Restaurant owners need access to fast capital at low interest rates with long-term amortizations. This is the only path forward for the majority of restaurant owners across the country. Not only would this allow them to wipe out the existing vendor debt, keep key employees on the payroll to prepare to re-open, sustain losses for the first few months that they are allowed to re-open and slowly re-build their business, but it would also inject enormous amounts of cash into the economy down the line.

The average seafood company, produce company, dairy company, etc. is owed hundreds of thousands of dollars by their customers (restaurants). Their accounts receivable total millions of dollars which has in turn forced them to lay off tens of thousands of employees from those picking the fruit or butchering the meat, to warehouse workers to the drivers that deliver the goods to the restaurants each day. If the restaurants were able to borrow cash to get them paid in full, and continue to pay them as they place orders once things start to re-open, we can see a slow, but smooth path to recovery. However, if the restaurants can’t get the vendors paid in full, they will face trying to re-open with no capital to purchase goods and vendors unwilling to sell to them until their past due balances are brought current.

There are no easy answers or solutions to the problems of this magnitude brought on by COVID-19. Looking in the rear-view mirror and placing blame will do little to resolve the monumental issues facing restaurant owners at this trying time. I applaud the bi-partisanship efforts displayed in Washington and in State-Houses across the country, however brief they may be. Grants and forgiveness of loans are great and all restaurant owners would happily accept them, however providing quick, low-interest, long amortizing loans is the quickest, most fiscally responsible avenue for restaurants to keep fighting. Failing to provide these loans to restaurateurs across the nation in a short period of time will undoubtedly trigger mass restaurant closings which in turn will trigger landlords to face mortgage foreclosures, banks to face troubled debt restructuring (TDR’s), unemployment to continue to sky-rocket, ancillary businesses including farms, ranches and a myriad of other support industries to fail, and lastly but perhaps most importantly will severely impact the food supply of this country.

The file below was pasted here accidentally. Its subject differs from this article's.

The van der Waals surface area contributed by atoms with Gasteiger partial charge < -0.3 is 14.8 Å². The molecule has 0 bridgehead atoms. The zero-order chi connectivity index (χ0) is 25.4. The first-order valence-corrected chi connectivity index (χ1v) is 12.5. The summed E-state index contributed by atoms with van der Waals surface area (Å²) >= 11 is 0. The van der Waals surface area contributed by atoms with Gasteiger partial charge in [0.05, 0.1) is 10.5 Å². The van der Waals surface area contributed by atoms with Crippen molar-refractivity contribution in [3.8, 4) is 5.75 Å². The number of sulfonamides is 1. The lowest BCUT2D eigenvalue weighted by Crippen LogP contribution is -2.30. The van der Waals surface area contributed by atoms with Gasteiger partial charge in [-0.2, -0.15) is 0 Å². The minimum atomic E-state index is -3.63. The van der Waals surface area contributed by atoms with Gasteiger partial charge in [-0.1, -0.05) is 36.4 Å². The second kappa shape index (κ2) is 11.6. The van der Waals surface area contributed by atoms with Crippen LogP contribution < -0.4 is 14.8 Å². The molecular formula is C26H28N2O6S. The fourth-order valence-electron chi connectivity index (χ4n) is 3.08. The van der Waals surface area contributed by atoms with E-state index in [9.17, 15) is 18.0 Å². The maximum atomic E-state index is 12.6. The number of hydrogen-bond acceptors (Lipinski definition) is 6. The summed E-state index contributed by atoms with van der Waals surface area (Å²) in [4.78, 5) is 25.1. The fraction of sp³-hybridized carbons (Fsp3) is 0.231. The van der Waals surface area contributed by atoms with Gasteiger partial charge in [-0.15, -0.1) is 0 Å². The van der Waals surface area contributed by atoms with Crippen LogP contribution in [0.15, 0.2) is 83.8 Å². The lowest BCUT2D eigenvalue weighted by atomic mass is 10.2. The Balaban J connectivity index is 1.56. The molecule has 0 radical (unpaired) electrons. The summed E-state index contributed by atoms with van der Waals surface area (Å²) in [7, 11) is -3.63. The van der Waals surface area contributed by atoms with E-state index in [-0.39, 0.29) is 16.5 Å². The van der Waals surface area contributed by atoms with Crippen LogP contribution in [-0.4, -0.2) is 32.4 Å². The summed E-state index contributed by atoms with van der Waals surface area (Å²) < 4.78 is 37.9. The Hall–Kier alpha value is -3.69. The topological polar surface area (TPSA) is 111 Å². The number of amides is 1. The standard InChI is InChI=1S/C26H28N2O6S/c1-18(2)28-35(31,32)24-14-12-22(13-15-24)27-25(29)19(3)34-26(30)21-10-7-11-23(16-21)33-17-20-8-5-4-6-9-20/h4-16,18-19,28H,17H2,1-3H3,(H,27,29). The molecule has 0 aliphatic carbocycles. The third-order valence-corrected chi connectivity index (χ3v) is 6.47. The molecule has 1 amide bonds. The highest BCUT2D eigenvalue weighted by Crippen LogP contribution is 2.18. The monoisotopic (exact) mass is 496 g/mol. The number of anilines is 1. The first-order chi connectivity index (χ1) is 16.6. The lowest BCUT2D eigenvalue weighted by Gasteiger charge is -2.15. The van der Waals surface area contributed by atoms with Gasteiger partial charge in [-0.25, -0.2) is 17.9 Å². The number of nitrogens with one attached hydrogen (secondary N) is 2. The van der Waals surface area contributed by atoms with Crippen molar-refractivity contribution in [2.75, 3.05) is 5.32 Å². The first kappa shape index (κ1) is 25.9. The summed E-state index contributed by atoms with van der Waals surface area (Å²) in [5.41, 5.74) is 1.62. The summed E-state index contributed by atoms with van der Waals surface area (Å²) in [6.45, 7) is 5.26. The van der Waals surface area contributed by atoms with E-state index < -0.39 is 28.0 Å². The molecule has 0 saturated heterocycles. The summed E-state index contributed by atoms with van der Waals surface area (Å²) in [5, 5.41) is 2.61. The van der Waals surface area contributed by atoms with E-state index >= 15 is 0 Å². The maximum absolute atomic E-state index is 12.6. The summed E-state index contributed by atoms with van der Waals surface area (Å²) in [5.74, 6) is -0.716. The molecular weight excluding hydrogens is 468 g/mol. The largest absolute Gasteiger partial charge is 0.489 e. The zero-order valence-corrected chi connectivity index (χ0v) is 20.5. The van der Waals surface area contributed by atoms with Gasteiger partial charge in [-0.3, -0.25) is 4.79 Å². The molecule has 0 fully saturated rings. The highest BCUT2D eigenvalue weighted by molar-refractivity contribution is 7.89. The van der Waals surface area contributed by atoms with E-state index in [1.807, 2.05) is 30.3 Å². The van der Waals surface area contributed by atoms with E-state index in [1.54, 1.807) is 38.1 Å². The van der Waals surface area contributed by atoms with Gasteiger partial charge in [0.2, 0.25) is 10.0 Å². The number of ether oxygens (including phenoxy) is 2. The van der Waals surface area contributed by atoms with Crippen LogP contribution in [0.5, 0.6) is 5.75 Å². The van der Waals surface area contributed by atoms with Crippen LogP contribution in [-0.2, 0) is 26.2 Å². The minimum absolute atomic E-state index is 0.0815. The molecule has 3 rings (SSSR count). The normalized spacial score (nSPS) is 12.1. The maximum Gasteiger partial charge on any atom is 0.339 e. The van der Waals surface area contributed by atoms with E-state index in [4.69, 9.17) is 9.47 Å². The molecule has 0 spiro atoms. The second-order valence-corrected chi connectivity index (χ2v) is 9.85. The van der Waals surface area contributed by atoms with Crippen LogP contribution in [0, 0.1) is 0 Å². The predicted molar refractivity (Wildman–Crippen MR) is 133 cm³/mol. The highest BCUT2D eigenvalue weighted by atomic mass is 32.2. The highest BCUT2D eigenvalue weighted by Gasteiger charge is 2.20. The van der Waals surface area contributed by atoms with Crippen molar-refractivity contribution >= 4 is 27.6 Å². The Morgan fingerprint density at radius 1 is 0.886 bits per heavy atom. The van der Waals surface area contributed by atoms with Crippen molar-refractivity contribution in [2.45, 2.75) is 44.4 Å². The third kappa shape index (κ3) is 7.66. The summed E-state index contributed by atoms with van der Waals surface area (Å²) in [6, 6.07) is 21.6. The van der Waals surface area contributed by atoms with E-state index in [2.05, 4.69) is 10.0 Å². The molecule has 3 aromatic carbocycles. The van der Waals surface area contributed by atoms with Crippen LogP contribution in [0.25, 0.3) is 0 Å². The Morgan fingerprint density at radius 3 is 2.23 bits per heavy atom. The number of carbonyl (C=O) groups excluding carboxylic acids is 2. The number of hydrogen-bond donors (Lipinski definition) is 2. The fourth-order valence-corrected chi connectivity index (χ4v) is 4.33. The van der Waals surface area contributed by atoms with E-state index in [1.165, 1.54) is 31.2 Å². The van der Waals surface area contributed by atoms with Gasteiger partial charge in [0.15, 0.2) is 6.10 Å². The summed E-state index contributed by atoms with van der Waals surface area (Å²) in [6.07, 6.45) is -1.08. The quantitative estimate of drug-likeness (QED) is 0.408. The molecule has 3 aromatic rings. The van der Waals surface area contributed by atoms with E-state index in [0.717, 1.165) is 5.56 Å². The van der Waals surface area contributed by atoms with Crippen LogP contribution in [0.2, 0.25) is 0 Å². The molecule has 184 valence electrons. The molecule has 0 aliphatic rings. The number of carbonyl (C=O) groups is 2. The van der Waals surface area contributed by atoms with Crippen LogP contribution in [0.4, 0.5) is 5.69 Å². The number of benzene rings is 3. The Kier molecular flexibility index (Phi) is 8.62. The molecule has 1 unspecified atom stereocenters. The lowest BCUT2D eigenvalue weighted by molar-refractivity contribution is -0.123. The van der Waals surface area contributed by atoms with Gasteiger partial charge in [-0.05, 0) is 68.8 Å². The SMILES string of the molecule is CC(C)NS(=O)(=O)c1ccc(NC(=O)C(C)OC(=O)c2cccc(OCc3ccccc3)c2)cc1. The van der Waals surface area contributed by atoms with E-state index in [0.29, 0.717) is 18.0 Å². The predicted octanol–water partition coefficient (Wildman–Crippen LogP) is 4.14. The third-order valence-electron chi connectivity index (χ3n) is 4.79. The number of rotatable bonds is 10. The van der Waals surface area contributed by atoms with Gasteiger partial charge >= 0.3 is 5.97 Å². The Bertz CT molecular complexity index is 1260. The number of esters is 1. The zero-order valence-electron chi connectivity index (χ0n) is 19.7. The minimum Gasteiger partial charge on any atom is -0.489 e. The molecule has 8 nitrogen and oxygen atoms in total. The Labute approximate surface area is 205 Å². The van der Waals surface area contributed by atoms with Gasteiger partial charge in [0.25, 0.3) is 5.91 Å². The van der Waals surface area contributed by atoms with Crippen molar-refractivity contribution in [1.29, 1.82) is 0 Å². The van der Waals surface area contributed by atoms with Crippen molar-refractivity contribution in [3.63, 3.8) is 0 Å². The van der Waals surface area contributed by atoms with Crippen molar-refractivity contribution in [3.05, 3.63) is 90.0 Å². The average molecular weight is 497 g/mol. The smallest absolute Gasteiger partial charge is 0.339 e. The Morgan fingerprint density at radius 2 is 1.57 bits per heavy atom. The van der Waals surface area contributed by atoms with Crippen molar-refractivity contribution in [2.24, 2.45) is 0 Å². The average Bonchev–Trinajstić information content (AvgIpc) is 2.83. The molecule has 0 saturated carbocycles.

While multiple loan programs have been discussed and the application process launched, after dozens of hours filling out hundreds of pages of applications over the past three weeks, most business owners have yet to receive even an indication that their application has been received. With the exception of the PPP, I do not know a single small business owner that has been approved for a loan through the various federal, state and local programs.

Hopefully Congress will act swiftly and design a loan program that will actually meet the needs of restaurant owners, as opposed to restaurant owners spending the majority of their days applying for loans that will likely only compound their current financial crisis!

James J. King 

CEO of Titan Hospitality Group which owns and operates 6 restaurants in the Mid-Atlantic Region. He is a former State Legislator representing Annapolis, MD.